Bank Negara recently revealed that there is currently an oversupply of property in the market with 130,690 unsold units in Q1 of 2017 with majority of these units being high rise luxury apartments. This marks twice as many compared to the historical average of 72,729 units in a year between the year 2004 and 2016. These numbers recently prompted the government to ‘freeze’ certain property developments with unit prices above RM1 million in value. The recent property freeze means that there will be additional scrutiny before approving the development for certain types of properties.
One cause of the glut is the recent upsurge of property developers in the KL and Selangor area wanting to get a piece of the action. Many recent developments around KL were built to be luxurious condominiums despite a greater demand for affordable housing.
Many developers feel that building affordable homes is not financially sustainable and opt for higher end projects.Aside from that lenient granting of loans from banks in the recent years made borrowing easily both for developers and home buyers.
However,with the recent hike in cost of living such as GST and the constant rise of fuel prices as well as other factors such as the weak ringgit, Luxurious housing affordability is out of the question for many Malaysians.
The question arises if banks are willing to provided lower lending interest rates with possible risks of borrowers defaulting in the event of a market crash and if the government might have a solution to increase sales.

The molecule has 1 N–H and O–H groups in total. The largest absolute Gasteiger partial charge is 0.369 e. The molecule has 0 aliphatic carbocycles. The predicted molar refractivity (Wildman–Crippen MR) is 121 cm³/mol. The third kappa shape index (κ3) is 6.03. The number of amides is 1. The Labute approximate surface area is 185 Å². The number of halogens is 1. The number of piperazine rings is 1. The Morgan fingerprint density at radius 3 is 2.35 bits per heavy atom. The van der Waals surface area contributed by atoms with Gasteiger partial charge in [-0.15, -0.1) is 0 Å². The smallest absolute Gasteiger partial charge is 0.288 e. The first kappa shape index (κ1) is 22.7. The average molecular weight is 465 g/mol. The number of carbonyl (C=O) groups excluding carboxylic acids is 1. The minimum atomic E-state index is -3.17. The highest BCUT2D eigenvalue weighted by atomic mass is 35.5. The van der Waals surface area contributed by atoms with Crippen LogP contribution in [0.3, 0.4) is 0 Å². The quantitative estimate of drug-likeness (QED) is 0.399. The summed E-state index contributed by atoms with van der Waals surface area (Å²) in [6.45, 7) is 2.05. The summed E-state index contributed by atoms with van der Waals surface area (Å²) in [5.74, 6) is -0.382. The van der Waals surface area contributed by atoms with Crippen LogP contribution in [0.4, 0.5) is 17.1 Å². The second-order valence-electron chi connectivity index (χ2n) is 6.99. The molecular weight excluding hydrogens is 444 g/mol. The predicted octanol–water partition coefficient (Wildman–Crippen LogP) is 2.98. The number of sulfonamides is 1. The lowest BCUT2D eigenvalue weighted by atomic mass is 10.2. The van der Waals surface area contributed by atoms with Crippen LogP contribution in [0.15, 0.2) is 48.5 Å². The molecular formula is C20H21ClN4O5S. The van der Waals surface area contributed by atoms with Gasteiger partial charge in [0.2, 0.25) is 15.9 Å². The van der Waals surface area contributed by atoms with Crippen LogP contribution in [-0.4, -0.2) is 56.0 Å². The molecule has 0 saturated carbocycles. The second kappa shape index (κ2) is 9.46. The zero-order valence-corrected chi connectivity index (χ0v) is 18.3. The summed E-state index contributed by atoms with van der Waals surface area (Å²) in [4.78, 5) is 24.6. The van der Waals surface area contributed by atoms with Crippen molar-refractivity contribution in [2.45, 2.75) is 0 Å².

The property freeze is announced to be temporary and done on a case by case basis, relieving some market sentiments that triggered a slight downfall on the property index by 1% and closing at 0.81%.
Kenanga Research said that they did not expect that the government will freeze luxurious properties given that while the property market had been stabilized with most developers now focusing on affordable homes, the demand for commercial spaces and luxurious condominiums had been weak recently.
They anticipate that lending rates next year will increase by 5-6% in monthly mortgage payments for people with a 90% margin of financing. As of now the freeze is a just away to bring awareness to developers to see if there is a market for their projects.
As of now, the types of properties limited to the freeze only shopping complexes, offices, serviced apartments and luxurious condominiums. At this time, the freeze only covers areas such as Kuala Lumpur and Selangor but there is no confirmation yet if it will cover other parts on Malaysia especially Johor having a large oversupply of luxurious homes.
The state government is already considering softening regulations on foreign ownership. If this initiative is implemented nationwide, developers in every state might be affected and forced to change their overall strategy and specifications.
The property market is a sensitive one, especially the housing sector, being an indicator of standard of living, spending power and employment, among others. If Kuala Lumpur aims to be an advance city by the year 2020, it must first solve its lopsided demand and supply equilibrium.
The property market situation risks affecting other sectors of the economy up to 120 different industries according to Bank Negara.
To solve this, the enactment of the residential tenancy act and the creation of the Tenancy Tribunal intent to protect the rights of landlords and tenants. More careful planning will be needed in the future between developers and local councils to make sure an area has adequate amenities and sufficient demand from people looking to stay. At this age, good public transportation connectivity is a must in new developing areas.
The question is what will happen in the upcoming year of 2018, will the property market crash with many home loans being defaulted, is there an alternative solution to solve this property glut? Share your opinions with us in the comments below.